But he was good. And the career rolled on, driven by his vigorous good humour and sharp intelligence. TV comedy, standup, Tiswas and Comic Relief [below]: by the 90s he had achieved a status as the cheery, unresentful black British Midlands comedian who kept off politics, but whose very presence showed up the absurdity of anyone fearing or disliking black men. “I did what my mother always said – ‘Integrate! Fit in!’” Yet, he says levelly, “for 35 years I never once had a work meeting with anybody who looked like me. I was often the only black guy within five miles. And as a creative that means you continually have to translate and interpret ideas and experiences.


"And if you’re working class as well, it’s a double whammy.” That came later in the conversation, when we moved on to his present crusade about racial diversity in broadcasting. More psychologically important to Henry has been his breakthrough into straight drama on stage. “For years I kept turning down theatre – you’re not paid much, you’re stuck somewhere for weeks on end… I was bound up in that semi-rock ‘n’ roll world, touring and TV.

"I was a bit arrogant. People had told me years ago, when I was in [1970s ITV sitcom] The Fosters, that I ought to act. ‘Train, learn to use your voice, move, move, sing.’ I’d just say [cue a heavy Dudley accent], ‘Ya joking!’” But then came a Radio 4 programme What’s So Great About…? and he – who didn’t get Shakespeare – was hauled in to ask what’s so great about Shakespeare. And he was persuaded.

He had to do a speech from Othello. “Oh, a massive journey. Barrie Rutter of Northern Broadsides showed me, did ‘O for a Muse of fire’ from Henry V down the phone. It was extraordinary.” Henry was hooked enough to agree to play the Moor for Rutter. “The rehearsal process was completely new. In comedy, they trust the comic intuition to the performer, it’s like catching the moment, lightning in a bottle.

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"But we would rehearse for hours, asking the questions about every word, every feeling. I’d never done that before. And suddenly I was in it! Not like school. Shakespeare ought to be taught properly, to be dextrous, sexy, funny, exciting. You need to build on-ramps: take the boys for football then come in, still in sweaty strip, and do the Senate scene from Julius Caesar… It needs to be empowering!”

His advance in this new field has been extraordinary. There was the Othello for Rutter, then Comedy of Errors at the National, and then August Wilson’s great American classic Fences. I cheekily addressed him in The Times review with: “Lenny, three strikes and you’re in! … Henry joins the ranks of great stage actors. Troy Maxson is immense, volatile, eloquent and rarely offstage… a flawed and furious patriarch, noble yet sly, loving, damaged. He is magnificent.” And so he was, and everyone agreed. “As comedians, we tend to be living with our filing cabinet of jokes, always ten pages ahead, as long as the laughs are there it’s OK, but we aren’t in the moment. Onstage it’s about listening, reacting to lines that land on you. I’ve been very very humbled in rehearsal rooms, working with these people"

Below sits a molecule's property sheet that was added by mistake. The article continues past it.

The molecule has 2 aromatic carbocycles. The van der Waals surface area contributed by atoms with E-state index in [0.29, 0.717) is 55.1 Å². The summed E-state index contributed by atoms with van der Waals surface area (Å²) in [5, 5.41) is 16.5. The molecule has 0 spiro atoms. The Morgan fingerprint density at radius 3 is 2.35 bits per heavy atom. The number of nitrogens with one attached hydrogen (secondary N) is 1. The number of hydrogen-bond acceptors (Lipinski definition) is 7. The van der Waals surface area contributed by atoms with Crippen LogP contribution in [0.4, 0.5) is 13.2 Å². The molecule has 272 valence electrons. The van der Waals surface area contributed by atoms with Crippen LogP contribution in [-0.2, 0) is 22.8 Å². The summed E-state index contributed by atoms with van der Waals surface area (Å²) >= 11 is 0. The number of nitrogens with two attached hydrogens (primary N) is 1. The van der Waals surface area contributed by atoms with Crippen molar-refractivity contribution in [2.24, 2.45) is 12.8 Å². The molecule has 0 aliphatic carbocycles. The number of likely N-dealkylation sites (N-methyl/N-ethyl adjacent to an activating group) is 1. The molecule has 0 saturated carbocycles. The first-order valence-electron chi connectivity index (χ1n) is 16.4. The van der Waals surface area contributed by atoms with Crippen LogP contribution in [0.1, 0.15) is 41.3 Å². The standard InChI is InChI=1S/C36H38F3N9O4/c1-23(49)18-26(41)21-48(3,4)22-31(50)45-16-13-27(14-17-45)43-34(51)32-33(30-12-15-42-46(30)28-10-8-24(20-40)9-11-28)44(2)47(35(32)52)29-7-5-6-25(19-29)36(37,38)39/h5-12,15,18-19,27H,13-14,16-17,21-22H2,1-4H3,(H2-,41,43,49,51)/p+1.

He had a notable glitch in his otherwise warmly reviewed role in Educating Rita, when he “dried” on the press night at Chichester in June, calmly apologised, and re-started the scene. “Alexei Sayle said, ‘You coulda done 20 minutes ad lib!’ but of course you mustn’t step out of character. Still, because I’m a comic, I didn’t feel bad about it! Barrie Rutter never made me feel bad when I made mistakes. He’d say tomorrow’s another night! “The stage is where you learn. I don’t see a career without it. The rehearsal room, all of it, has been mind-blowingly wonderful. I had to say yes. I thought, if I do another stand-up show, how creatively interesting is that going to be?”

But TV still matters to him: he named his production company after Douglas Road, where he grew up, and is writing more. He’s also crusading, as in last year’s barnstorming Bafta speech, for more diversity in casting “BAME” (black, Asian and minority ethnic) people on screen and in writing, producing and directing. He’s on BBC director-general Tony Hall’s working party on diversity, and wants to promote “ring-fenced” resources in the same way money is ring-fenced for regions. “It’s a good thing. It says to the post-Windrush group that if they choose this employment, there’s a chance. There’s elbow room – something middle-class, Russell Group, white university kids take for granted. BAME kids get discouraged – too many glass ceilings to break through. You need to be able to pitch, and have ideas turned down. Commissioning editors do tend to say, ‘Mmm, have we already heard your story?’ as if there was only one story from each ethnic group.”

It’s not, he says, just a matter of, “another black or Asian person in Coronation Street or EastEnders. It’s about hearing different perspectives on life. Which is great. But as my MA tutor said [Henry’s now working on a PhD on diversity in media], ‘You don’t eat an elephant all at once.’ Yes, there’s a wall. But what happens is either so many people run at the wall at once that they tip it over, or someone pokes a hole in it, climbs through and drags others behind them. We’re testing the stresses in that wall.” He’s through the wall all right, and reaching back to give others a hand.


Danny and the Human Zoo is on Monday at 9.00pm on BBC1

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